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Entertainment, Food & Beverage

CNY bargain hunters head to Woodlands industrial site

Food wholesalers there see bustling business in run-up to festivities.
The Straits Times - February 8, 2013
By: Kezia Toh and Janice Tai
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CNY bargain hunters head to Woodlands industrial site Bargain hunters shopping for their Chinese New Year goodies at Fragrance Foodstuff in Woodlands Terrace. -- ST PHOTOS: NEO XIAOBIN

DURING other times of the year, security guard Zackzulkr, 24, watches workers from nearby manufacturing firms stream past the quiet industrial estate in Woodlands on their way to work.

But in the run-up to Chinese New Year, she sees them wade past bargain hunters thronging wholesalers selling discounted seafood, barbecued meat and other foodstuff, which can be about 20 per cent cheaper than those sold at the supermarkets.

The lane turns into a makeshift shopping hot spot for bargain hunters two weeks before Chinese New Year - but not without problems - said Ms Zackzulkr, who has been working in the area for the past three years.

"There, you see," she gestures, as a driver blares his horn impatiently.

"During this period, this stretch is always jammed with cars at lunchtime, and workers taking their companies' lorries cannot get through," she said.

Another bugbear: Most bargain hunters park temporarily at the gates, leading to traffic snarls during the festive shopping season.

But the cash register is ringing merrily for the more than 10 wholesalers lining the stretch along Woodlands Terrace, which faces a more sedate row of manufacturing firms, separated by a small road.

The industrial cluster is about 20 minutes away from Sembawang MRT, with just one bus service plying the area.

At frozen food retailer CS Tay Foods, business spikes by almost 60 per cent during this period, especially on weekends, said general manager Lilian Ho, 42.

The company, which sells ready-to-eat processed food such as seaweed chicken, has been at the Woodlands site since 1996. While it used to advertise, it does not do so any more as "it has become a norm for families to come", she said.

Company employees double as traffic wardens during the festive period and delivery trucks are parked further away so as not to add to the congestion, said Ms Ho.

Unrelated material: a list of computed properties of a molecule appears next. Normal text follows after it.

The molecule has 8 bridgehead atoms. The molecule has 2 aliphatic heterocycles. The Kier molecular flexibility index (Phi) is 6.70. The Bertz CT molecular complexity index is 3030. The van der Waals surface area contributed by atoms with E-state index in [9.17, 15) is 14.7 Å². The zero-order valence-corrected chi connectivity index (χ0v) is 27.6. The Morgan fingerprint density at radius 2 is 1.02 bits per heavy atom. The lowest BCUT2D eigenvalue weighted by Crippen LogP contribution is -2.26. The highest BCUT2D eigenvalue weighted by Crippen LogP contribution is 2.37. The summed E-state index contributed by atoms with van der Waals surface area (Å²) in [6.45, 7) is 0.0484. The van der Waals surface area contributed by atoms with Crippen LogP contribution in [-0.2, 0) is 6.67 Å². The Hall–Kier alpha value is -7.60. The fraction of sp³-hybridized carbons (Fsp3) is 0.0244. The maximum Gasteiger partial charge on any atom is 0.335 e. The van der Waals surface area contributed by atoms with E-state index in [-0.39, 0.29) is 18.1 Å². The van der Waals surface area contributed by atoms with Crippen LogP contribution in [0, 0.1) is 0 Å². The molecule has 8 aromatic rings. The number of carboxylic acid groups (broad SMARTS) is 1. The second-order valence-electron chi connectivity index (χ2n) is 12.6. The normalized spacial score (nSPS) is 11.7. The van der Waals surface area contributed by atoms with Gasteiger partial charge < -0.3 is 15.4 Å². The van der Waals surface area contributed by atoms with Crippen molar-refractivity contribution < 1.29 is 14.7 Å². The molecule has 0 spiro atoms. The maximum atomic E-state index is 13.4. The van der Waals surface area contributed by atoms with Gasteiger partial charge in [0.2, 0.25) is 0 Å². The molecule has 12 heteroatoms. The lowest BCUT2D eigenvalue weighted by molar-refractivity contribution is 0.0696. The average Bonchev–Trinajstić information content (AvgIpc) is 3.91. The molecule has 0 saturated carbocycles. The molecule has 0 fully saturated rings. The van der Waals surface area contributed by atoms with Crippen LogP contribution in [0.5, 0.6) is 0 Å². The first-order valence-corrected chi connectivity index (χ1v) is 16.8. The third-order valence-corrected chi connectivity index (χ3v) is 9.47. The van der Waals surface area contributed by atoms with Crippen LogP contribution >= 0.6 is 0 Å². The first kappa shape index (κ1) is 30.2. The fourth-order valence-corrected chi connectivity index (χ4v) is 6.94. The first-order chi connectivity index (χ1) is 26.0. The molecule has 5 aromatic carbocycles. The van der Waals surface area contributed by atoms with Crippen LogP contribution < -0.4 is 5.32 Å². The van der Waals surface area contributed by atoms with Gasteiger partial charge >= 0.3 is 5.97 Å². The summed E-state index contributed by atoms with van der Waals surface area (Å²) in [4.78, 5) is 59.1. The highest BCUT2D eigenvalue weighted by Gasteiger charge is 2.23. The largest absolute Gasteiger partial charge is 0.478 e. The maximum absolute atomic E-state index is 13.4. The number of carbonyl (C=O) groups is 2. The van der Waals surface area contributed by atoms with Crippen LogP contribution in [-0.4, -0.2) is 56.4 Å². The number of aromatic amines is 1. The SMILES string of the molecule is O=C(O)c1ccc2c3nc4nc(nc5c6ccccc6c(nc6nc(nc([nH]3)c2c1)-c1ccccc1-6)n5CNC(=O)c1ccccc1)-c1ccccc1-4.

The area even plays host to one-day tour groups from community clubs and organisations such as the Young Women's Christian Association (YWCA), which charter buses to bring shoppers to the area.

"Apart from the convenience of getting a good variety of food items at reasonable prices for the new year, the trip also encourages bonding among our members and the public," said a YWCA spokesman.

But the traffic bottleneck - which is "just choked" - is good for business, said Mr Martin Fassler, owner of wholesaler Fassler Gourmet.

Crowds throng his 16-year-old factory space - including an ice room packed floor to ceiling with frozen seafood such as scallops, white clams and jellyfish - two weeks before Chinese New Year, he said.

The demand for fresh fish for yusheng - a tossed raw fish salad - rises as much as tenfold, said Mr Fassler, 52.

He has extended his closing time from 5pm to 7pm on some evenings and pays his staff overtime, while his wife and brothers chip in.

To cope with the influx of shoppers, the wholesalers also put in place interim measures and facilities.

For example, portable toilets line a grass patch outside the warehouse of Fragrance Foodstuff, which sells barbecued meat.

Initially, walk-in patrons were mainly from the nearby estates. But as the word got around, customers from as far as Boon Lay and Choa Chu Kang made a beeline for the industrial estate for their yearly dose of festive goodies.

For the past four years, visiting the wholesalers has been a yearly event for Mr Daniel Wong.

The 30-year-old, who runs his own IT business, drove for 40 minutes from his home in Boon Lay to the Woodlands site for fresh salmon and scallops - more than 10 per cent cheaper than those sold at the supermarkets, he said.

Residents from the nearby estates have also been flocking to the area on buses and bicycles.

Said housewife Wang Miao Ling, 43, who cycled to the factories with three other neighbours from the neighbouring blocks yesterday: "It is dangerous as there are lots of cars here, so we try to be extra careful by cycling along the footpaths."

They left with aluminium cooler bags filled with frozen seafood affixed at the back of their bicycles.

Financial advisor Amanda Seet, 36, has been splashing out $300 to $400 there for her haul of scallops and prawns every Chinese New Year.

"I used to get stuck in the jam for 20 minutes and the queues here can stretch to one hour," said Ms Seet, who decided to beat the weekend crowd this year by doing her shopping in the late afternoon yesterday.

Woodlands attracts larger crowds compared to wholesalers in other industrial estates such as Pandan Loop and Tuas, said Madam Soon W., 33, who did her shopping in all three areas in the past few weeks.

"The centres here are clustered along a small lane, so it is convenient for shoppers to get their barbecued pork and seafood all at one go, while those elsewhere are more scattered."

And despite the spike of bargain hunters, the area's residents are unruffled.

Housewife May Ho, 46, said: "It gets crowded only this time of the year, and that's all right - I go shopping there too and squeezing with the crowd is part of the fun."


Eat smart this Chinese New Year